Two night sessions at Mount Maunganui have set the Blackcaps up perfectly to face England in New Zealand's first day-night Test match at home.
Thursday will be an historic day in New Zealand's cricket history when the rivals open their two-match series at Eden Park with ticket pre-sales suggesting the largest long-format crowd in four decades.
England had four solid days of preparation under lights in Hamilton against a New Zealand XI side that featured a smattering of Test players, including Jeet Raval and Tom Latham.
Returning Blackcap BJ Watling didn't take part in that match, but spent two days at the Mount with Test players not involved in Hamilton.
The wicket-keeper, who hasn't played for New Zealand in 12 months due to a hip injury, believes the short training camp has the team in a good place.
"We had a good couple days in the Mount under lights with the pink ball, so got plenty of loading in," Watling told media on Monday.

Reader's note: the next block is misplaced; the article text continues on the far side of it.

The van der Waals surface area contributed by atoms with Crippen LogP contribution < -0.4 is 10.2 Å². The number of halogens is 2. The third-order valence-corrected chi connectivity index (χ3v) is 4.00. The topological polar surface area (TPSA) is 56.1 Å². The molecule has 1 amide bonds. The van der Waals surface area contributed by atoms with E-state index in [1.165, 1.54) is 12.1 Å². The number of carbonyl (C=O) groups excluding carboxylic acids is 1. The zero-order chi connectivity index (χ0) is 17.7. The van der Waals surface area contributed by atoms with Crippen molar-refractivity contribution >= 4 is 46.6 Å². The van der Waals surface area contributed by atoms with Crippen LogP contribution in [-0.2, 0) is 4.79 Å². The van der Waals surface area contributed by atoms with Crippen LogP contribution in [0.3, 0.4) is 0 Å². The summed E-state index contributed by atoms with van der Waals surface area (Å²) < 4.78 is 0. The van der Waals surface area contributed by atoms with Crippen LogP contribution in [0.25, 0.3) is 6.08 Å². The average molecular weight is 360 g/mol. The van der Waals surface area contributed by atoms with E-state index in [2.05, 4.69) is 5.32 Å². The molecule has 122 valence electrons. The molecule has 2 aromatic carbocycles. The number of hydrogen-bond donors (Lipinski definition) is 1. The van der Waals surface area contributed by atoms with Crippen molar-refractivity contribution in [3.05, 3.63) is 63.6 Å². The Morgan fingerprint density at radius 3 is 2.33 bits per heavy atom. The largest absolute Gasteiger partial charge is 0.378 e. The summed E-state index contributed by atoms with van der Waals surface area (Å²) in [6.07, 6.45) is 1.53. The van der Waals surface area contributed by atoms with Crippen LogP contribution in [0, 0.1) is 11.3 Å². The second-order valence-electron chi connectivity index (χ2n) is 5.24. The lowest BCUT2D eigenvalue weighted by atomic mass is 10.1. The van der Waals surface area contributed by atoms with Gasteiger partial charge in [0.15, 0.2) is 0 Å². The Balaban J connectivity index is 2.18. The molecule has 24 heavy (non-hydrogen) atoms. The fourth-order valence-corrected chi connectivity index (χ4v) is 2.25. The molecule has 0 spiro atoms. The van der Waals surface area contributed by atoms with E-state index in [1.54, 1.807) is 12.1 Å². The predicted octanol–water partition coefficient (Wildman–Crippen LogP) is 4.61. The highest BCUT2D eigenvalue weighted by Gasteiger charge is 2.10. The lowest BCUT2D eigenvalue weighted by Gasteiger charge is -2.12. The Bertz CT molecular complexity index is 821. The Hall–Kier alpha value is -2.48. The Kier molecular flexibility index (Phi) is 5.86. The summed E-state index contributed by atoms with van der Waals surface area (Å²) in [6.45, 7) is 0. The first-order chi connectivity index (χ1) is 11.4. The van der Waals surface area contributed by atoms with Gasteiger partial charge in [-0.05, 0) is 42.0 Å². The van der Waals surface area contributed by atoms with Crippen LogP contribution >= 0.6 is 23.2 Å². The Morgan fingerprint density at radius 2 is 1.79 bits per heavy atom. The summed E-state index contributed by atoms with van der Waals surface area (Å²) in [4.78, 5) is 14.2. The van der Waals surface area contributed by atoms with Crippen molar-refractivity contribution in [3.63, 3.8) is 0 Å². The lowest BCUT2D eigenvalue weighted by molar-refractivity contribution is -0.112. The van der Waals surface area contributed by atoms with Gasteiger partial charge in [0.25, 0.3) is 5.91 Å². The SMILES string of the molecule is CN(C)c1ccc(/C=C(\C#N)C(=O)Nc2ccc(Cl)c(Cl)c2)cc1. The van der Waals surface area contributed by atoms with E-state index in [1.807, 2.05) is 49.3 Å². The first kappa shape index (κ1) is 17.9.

The 32-year-old has previous Test experience with the pink ball, having played in the first-ever day-night Test against Australia in Adelaide in 2015.
On that occasion, paceman Trent Boult had the Australian batsman in fits on the final evening of play, almost bowling New Zealand to victory with figures of 5/60.
Watling said Boult was again in great form during the training camp and expected him to play a big role in Auckland, but he wouldn't confirm if the side would look at any tactical declarations in order to bowl under lights.
"That situation may pop up, but it may not," he said. "It's about being adaptable on the day and seeing where the game is going.
"You can't premeditate where the game is going to go, but you can have those ideas is a good place to start.
"It might be a bit different at Eden Park, with the drop-in wicket and no wickets on the surrounding block. It should still swing, but it will flatten out in periods and be good to bat.
"It will be best of both worlds for both teams, I think.
Test cricket has struggled for crowds in New Zealand over recent years, but with up to 20,000 predicted to attend the opening day, Watling said the atmosphere would be unique and he was excited for the occasion.
"First pink-ball Test here and it sounds like there will be a pretty big crowd. It's always good to play Test cricket with a lot of people there to watch, so the boys are pretty fizzed and raring to go."
First ball is set for 2pm on Thursday.